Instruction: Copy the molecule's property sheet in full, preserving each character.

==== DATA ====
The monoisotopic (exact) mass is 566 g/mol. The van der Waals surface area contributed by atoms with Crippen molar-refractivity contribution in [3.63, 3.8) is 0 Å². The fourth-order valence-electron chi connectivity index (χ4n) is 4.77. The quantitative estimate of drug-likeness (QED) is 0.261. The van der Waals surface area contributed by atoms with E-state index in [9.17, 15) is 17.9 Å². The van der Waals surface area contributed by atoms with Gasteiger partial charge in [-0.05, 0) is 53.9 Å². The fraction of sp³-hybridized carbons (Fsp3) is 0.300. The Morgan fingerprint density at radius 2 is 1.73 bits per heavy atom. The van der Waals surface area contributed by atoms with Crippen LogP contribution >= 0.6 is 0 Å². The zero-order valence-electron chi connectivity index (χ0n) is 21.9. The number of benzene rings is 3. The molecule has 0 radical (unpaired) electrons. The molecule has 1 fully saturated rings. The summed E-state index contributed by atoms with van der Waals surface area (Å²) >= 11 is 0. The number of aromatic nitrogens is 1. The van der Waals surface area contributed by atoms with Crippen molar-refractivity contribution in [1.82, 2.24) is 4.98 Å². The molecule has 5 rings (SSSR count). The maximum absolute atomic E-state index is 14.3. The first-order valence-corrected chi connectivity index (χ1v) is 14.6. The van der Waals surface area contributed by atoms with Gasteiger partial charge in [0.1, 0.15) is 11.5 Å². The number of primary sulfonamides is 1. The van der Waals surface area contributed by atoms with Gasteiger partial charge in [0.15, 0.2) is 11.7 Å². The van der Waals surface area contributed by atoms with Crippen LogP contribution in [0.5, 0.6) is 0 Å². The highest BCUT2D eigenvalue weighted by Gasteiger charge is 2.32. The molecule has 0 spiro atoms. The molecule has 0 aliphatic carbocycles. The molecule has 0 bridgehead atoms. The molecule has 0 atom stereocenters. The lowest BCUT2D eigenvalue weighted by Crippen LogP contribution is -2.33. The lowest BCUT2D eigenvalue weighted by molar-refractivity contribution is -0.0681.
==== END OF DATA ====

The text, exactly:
The monoisotopic (exact) mass is 566 g/mol. The van der Waals surface area contributed by atoms with Crippen molar-refractivity contribution in [3.63, 3.8) is 0 Å². The fourth-order valence-electron chi connectivity index (χ4n) is 4.77. The quantitative estimate of drug-likeness (QED) is 0.261. The van der Waals surface area contributed by atoms with E-state index in [9.17, 15) is 17.9 Å². The van der Waals surface area contributed by atoms with Gasteiger partial charge in [-0.05, 0) is 53.9 Å². The fraction of sp³-hybridized carbons (Fsp3) is 0.300. The Morgan fingerprint density at radius 2 is 1.73 bits per heavy atom. The van der Waals surface area contributed by atoms with Crippen LogP contribution >= 0.6 is 0 Å². The zero-order valence-electron chi connectivity index (χ0n) is 21.9. The number of benzene rings is 3. The molecule has 0 radical (unpaired) electrons. The molecule has 1 fully saturated rings. The summed E-state index contributed by atoms with van der Waals surface area (Å²) >= 11 is 0. The number of aromatic nitrogens is 1. The van der Waals surface area contributed by atoms with Crippen molar-refractivity contribution in [1.82, 2.24) is 4.98 Å². The molecule has 5 rings (SSSR count). The maximum absolute atomic E-state index is 14.3. The first-order valence-corrected chi connectivity index (χ1v) is 14.6. The van der Waals surface area contributed by atoms with Gasteiger partial charge in [0.1, 0.15) is 11.5 Å². The number of primary sulfonamides is 1. The van der Waals surface area contributed by atoms with Gasteiger partial charge in [0.15, 0.2) is 11.7 Å². The van der Waals surface area contributed by atoms with Crippen LogP contribution in [0.5, 0.6) is 0 Å². The highest BCUT2D eigenvalue weighted by Gasteiger charge is 2.32. The molecule has 0 spiro atoms. The molecule has 0 aliphatic carbocycles. The molecule has 0 bridgehead atoms. The molecule has 0 atom stereocenters. The lowest BCUT2D eigenvalue weighted by Crippen LogP contribution is -2.33. The lowest BCUT2D eigenvalue weighted by molar-refractivity contribution is -0.0681.